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Article: Students from single-sex schools are more gender-salient and more anxious in mixed-sex situations: Results from high school and college samples

TitleStudents from single-sex schools are more gender-salient and more anxious in mixed-sex situations: Results from high school and college samples
Authors
Issue Date2018
PublisherPublic Library of Science. The Journal's web site is located at http://www.plosone.org/home.action
Citation
PLoS One, 2018, v. 13 n. 12, p. e0208707 How to Cite?
AbstractGender segregation exists in all walks of life. One of the most common forms of institutionalized gender segregation is perhaps single-sex schooling. Because schooling experience has important influence on students’ psychosocial development, interest in gender-segregated education has been reviving over the globe. Skeptics of single-sex schooling have suggested that such schooling may increase students’ gender salience (awareness of gender in categorizations), reduce opportunities for mixed-gender interactions, and increase mixed-gender anxiety, but little evidence has been found. It is critical to explore how single-sex schooling is associated with these psychosocial outcomes in adolescents and young adults because they are in the developmental stage when the desire and need to establish mixed-gender relationships increase. We report two systematic studies on gender salience, mixed-gender friendships, and mixed-gender anxiety on 2059 high school students and 456 college students from single-sex or coeducational schools. Even with demographic background controlled, results suggested higher gender salience in single-sex school students in the high school sample, and greater mixed-gender anxiety and fewer mixed-gender friendships in these students in both samples. These differences were not moderated by student gender and were similar in first-year versus senior college students. Moreover, mixed-gender friendships, though not gender salience, appeared to engage in a possibly bi-directional mediation relationship with mixed-gender anxiety that is consistent with a vicious cycle of escalating anxiety and lack of mixed-gender interaction among single-sex school students. These findings help fill the knowledge gap about the correlates of gender-segregated schooling and shed light on the precursors of later social and achievement differences between single-sex and coeducational school students.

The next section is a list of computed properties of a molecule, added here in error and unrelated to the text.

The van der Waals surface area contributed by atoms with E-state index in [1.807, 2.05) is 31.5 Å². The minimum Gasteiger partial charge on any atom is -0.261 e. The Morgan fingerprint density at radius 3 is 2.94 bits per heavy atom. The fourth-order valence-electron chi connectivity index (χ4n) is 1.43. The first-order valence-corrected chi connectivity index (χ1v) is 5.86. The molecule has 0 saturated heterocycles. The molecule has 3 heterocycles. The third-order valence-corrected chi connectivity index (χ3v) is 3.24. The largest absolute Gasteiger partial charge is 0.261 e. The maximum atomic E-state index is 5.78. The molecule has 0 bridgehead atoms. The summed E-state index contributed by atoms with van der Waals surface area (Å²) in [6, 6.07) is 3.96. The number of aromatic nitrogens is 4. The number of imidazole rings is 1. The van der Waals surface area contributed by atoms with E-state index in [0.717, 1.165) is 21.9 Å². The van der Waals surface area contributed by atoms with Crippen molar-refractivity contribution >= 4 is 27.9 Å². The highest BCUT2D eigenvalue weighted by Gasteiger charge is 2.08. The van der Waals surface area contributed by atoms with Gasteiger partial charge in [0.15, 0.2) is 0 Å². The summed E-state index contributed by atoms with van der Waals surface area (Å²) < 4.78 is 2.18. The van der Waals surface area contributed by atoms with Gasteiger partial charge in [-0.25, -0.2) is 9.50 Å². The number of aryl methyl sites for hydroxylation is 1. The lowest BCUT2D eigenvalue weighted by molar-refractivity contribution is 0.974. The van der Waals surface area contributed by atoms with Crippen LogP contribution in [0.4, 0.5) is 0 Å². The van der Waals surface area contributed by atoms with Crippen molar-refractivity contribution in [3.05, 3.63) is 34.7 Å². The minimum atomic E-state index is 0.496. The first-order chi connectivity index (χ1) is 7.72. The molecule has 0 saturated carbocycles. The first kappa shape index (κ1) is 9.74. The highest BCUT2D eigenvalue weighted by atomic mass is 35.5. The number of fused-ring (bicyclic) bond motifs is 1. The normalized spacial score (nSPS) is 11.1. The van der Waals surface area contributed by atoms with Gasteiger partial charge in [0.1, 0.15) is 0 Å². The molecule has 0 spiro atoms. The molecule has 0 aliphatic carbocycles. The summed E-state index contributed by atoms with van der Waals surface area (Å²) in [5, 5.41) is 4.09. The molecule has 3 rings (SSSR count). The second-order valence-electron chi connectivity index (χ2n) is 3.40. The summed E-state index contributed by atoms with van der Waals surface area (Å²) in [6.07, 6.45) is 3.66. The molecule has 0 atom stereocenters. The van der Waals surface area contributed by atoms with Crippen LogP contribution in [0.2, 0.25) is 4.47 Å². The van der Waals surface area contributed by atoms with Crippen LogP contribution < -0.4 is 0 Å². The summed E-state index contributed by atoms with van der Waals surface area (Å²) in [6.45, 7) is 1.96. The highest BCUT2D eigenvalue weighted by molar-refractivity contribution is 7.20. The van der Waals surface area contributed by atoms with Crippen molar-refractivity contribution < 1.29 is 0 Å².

Persistent Identifierhttp://hdl.handle.net/10722/266424
ISSN
2017 Impact Factor: 2.766
2015 SCImago Journal Rankings: 1.395
ISI Accession Number ID

 

DC FieldValueLanguage
dc.contributor.authorWong, WI-
dc.contributor.authorSHI, Y-
dc.contributor.authorChen, Z-
dc.date.accessioned2019-01-18T08:19:19Z-
dc.date.available2019-01-18T08:19:19Z-
dc.date.issued2018-
dc.identifier.citationPLoS One, 2018, v. 13 n. 12, p. e0208707-
dc.identifier.issn1932-6203-
dc.identifier.urihttp://hdl.handle.net/10722/266424-
dc.description.abstractGender segregation exists in all walks of life. One of the most common forms of institutionalized gender segregation is perhaps single-sex schooling. Because schooling experience has important influence on students’ psychosocial development, interest in gender-segregated education has been reviving over the globe. Skeptics of single-sex schooling have suggested that such schooling may increase students’ gender salience (awareness of gender in categorizations), reduce opportunities for mixed-gender interactions, and increase mixed-gender anxiety, but little evidence has been found. It is critical to explore how single-sex schooling is associated with these psychosocial outcomes in adolescents and young adults because they are in the developmental stage when the desire and need to establish mixed-gender relationships increase. We report two systematic studies on gender salience, mixed-gender friendships, and mixed-gender anxiety on 2059 high school students and 456 college students from single-sex or coeducational schools. Even with demographic background controlled, results suggested higher gender salience in single-sex school students in the high school sample, and greater mixed-gender anxiety and fewer mixed-gender friendships in these students in both samples. These differences were not moderated by student gender and were similar in first-year versus senior college students. Moreover, mixed-gender friendships, though not gender salience, appeared to engage in a possibly bi-directional mediation relationship with mixed-gender anxiety that is consistent with a vicious cycle of escalating anxiety and lack of mixed-gender interaction among single-sex school students. These findings help fill the knowledge gap about the correlates of gender-segregated schooling and shed light on the precursors of later social and achievement differences between single-sex and coeducational school students.-
dc.languageeng-
dc.publisherPublic Library of Science. The Journal's web site is located at http://www.plosone.org/home.action-
dc.relation.ispartofPLoS One-
dc.rightsThis work is licensed under a Creative Commons Attribution-NonCommercial-NoDerivatives 4.0 International License.-
dc.titleStudents from single-sex schools are more gender-salient and more anxious in mixed-sex situations: Results from high school and college samples-
dc.typeArticle-
dc.identifier.emailWong, WI: iwwong@hku.hk-
dc.identifier.emailChen, Z: chenz@hku.hk-
dc.identifier.authorityWong, WI=rp01774-
dc.identifier.authorityChen, Z=rp00629-
dc.description.naturepublished_or_final_version-
dc.identifier.doi10.1371/journal.pone.0208707-
dc.identifier.hkuros296619-
dc.identifier.volume13-
dc.identifier.issue12-
dc.identifier.spagee0208707-
dc.identifier.epagee0208707-
dc.identifier.isiWOS:000452640900033-
dc.publisher.placeUnited States-

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